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Five centuries of Latin American inequality

Author: Jeffrey G Williamson; National Bureau of Economic Research.
Publisher: Cambridge, Mass. : National Bureau of Economic Research, ©2009.
Series: Working paper series (National Bureau of Economic Research), no. 15305.
Edition/Format:   eBook : Document : EnglishView all editions and formats
Summary:
Most analysts of the modern Latin American economy hold to a pessimistic belief in historical persistence -- they believe that Latin America has always had very high levels of inequality, suggesting it will be hard for modern social policy to create a more egalitarian society. This paper argues that this conclusion is not supported by what little evidence we have. The persistence view is based on an historical  Read more...
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Genre/Form: History
Material Type: Document, Internet resource
Document Type: Internet Resource, Computer File
All Authors / Contributors: Jeffrey G Williamson; National Bureau of Economic Research.
OCLC Number: 434829112
Notes: "August 2009."
Description: 1 online resource (42 pages) : illustrations, digital.
Series Title: Working paper series (National Bureau of Economic Research), no. 15305.
Responsibility: Jeffrey G. Williamson.

Abstract:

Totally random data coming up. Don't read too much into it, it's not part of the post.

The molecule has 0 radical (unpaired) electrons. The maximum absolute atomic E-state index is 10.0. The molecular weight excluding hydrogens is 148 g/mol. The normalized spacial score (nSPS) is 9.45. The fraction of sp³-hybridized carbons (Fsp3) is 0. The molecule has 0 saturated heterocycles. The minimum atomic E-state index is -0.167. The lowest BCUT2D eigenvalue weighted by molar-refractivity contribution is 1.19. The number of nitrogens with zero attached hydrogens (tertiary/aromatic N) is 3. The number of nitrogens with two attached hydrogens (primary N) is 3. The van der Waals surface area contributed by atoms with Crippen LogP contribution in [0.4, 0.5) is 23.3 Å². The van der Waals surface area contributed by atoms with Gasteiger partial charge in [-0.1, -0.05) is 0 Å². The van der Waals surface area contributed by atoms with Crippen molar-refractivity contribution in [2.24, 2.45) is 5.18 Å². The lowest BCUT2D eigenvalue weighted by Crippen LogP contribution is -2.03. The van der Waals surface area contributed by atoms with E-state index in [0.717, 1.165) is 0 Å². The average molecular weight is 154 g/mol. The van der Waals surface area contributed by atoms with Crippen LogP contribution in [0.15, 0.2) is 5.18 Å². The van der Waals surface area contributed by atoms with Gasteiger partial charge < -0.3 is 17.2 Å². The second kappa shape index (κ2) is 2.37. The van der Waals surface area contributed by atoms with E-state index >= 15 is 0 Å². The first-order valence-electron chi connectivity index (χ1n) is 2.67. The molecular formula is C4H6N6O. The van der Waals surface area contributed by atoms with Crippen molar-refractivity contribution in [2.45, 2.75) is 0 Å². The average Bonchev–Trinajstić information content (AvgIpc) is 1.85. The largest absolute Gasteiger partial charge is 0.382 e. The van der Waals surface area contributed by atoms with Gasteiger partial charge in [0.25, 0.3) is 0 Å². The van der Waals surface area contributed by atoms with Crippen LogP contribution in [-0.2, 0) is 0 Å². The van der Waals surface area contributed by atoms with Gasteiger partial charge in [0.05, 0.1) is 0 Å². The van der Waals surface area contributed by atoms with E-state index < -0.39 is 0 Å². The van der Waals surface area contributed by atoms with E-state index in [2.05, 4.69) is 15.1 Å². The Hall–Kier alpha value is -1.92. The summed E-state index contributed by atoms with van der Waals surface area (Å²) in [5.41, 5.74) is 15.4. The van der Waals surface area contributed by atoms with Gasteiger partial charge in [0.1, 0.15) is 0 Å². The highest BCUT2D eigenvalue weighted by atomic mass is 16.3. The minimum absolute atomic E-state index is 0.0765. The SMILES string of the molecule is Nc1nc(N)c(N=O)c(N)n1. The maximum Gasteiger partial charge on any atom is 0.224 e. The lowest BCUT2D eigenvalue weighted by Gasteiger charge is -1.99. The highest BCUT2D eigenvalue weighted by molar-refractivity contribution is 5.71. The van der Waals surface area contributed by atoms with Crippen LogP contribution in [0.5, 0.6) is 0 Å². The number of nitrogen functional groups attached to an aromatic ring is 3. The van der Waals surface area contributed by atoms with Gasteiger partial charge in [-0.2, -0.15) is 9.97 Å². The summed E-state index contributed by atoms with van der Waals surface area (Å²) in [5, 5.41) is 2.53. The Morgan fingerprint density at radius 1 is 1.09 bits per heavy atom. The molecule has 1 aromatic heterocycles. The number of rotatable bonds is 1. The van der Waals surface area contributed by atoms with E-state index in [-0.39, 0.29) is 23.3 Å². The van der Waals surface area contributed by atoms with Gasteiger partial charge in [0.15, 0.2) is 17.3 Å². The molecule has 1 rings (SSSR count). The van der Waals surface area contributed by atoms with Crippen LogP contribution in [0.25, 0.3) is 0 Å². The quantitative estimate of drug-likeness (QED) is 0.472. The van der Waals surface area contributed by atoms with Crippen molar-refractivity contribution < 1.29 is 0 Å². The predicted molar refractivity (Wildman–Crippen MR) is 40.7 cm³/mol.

Most analysts of the modern Latin American economy hold to a pessimistic belief in historical persistence -- they believe that Latin America has always had very high levels of inequality, suggesting it will be hard for modern social policy to create a more egalitarian society. This paper argues that this conclusion is not supported by what little evidence we have. The persistence view is based on an historical literature which has made little or no effort to be comparative. Modern analysts see a more unequal Latin America compared with Asia and the rich post-industrial nations and then assume that this must always have been true. Indeed, some have argued that high inequality appeared very early in the post-conquest Americas, and that this fact supported rent-seeking and anti-growth institutions which help explain the disappointing growth performance we observe there even today. This paper argues to the contrary. Compared with the rest of the world, inequality was not high in pre-conquest 1491, nor was it high in the post-conquest decades following 1492. Indeed, it was not even high in the mid-19th century just prior Latin America's belle époque. It only became high thereafter. Historical persistence in Latin American inequality is a myth.

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